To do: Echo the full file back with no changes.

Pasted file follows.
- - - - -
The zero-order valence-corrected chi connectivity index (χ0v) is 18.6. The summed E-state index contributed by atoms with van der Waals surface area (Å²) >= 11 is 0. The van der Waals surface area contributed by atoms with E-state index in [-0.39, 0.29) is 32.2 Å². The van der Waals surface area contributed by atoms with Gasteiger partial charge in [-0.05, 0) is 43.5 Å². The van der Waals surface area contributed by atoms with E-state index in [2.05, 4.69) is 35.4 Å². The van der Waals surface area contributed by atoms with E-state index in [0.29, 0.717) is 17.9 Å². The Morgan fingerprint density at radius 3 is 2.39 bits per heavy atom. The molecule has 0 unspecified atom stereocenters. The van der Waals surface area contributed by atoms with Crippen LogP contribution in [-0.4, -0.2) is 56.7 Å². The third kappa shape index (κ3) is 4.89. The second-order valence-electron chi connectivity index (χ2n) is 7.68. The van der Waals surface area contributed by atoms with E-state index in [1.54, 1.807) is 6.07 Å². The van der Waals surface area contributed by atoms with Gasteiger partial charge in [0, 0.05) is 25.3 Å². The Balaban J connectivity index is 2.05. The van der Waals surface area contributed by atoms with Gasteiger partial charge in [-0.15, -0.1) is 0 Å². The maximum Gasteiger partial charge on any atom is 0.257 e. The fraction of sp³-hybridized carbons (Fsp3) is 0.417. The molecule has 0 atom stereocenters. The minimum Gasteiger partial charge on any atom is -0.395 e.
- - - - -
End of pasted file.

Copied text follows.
The zero-order valence-corrected chi connectivity index (χ0v) is 18.6. The summed E-state index contributed by atoms with van der Waals surface area (Å²) >= 11 is 0. The van der Waals surface area contributed by atoms with E-state index in [-0.39, 0.29) is 32.2 Å². The van der Waals surface area contributed by atoms with Gasteiger partial charge in [-0.05, 0) is 43.5 Å². The van der Waals surface area contributed by atoms with E-state index in [2.05, 4.69) is 35.4 Å². The van der Waals surface area contributed by atoms with E-state index in [0.29, 0.717) is 17.9 Å². The Morgan fingerprint density at radius 3 is 2.39 bits per heavy atom. The molecule has 0 unspecified atom stereocenters. The van der Waals surface area contributed by atoms with Crippen LogP contribution in [-0.4, -0.2) is 56.7 Å². The third kappa shape index (κ3) is 4.89. The second-order valence-electron chi connectivity index (χ2n) is 7.68. The van der Waals surface area contributed by atoms with E-state index in [1.54, 1.807) is 6.07 Å². The van der Waals surface area contributed by atoms with Gasteiger partial charge in [0, 0.05) is 25.3 Å². The Balaban J connectivity index is 2.05. The van der Waals surface area contributed by atoms with Gasteiger partial charge in [-0.15, -0.1) is 0 Å². The maximum Gasteiger partial charge on any atom is 0.257 e. The fraction of sp³-hybridized carbons (Fsp3) is 0.417. The molecule has 0 atom stereocenters. The minimum Gasteiger partial charge on any atom is -0.395 e.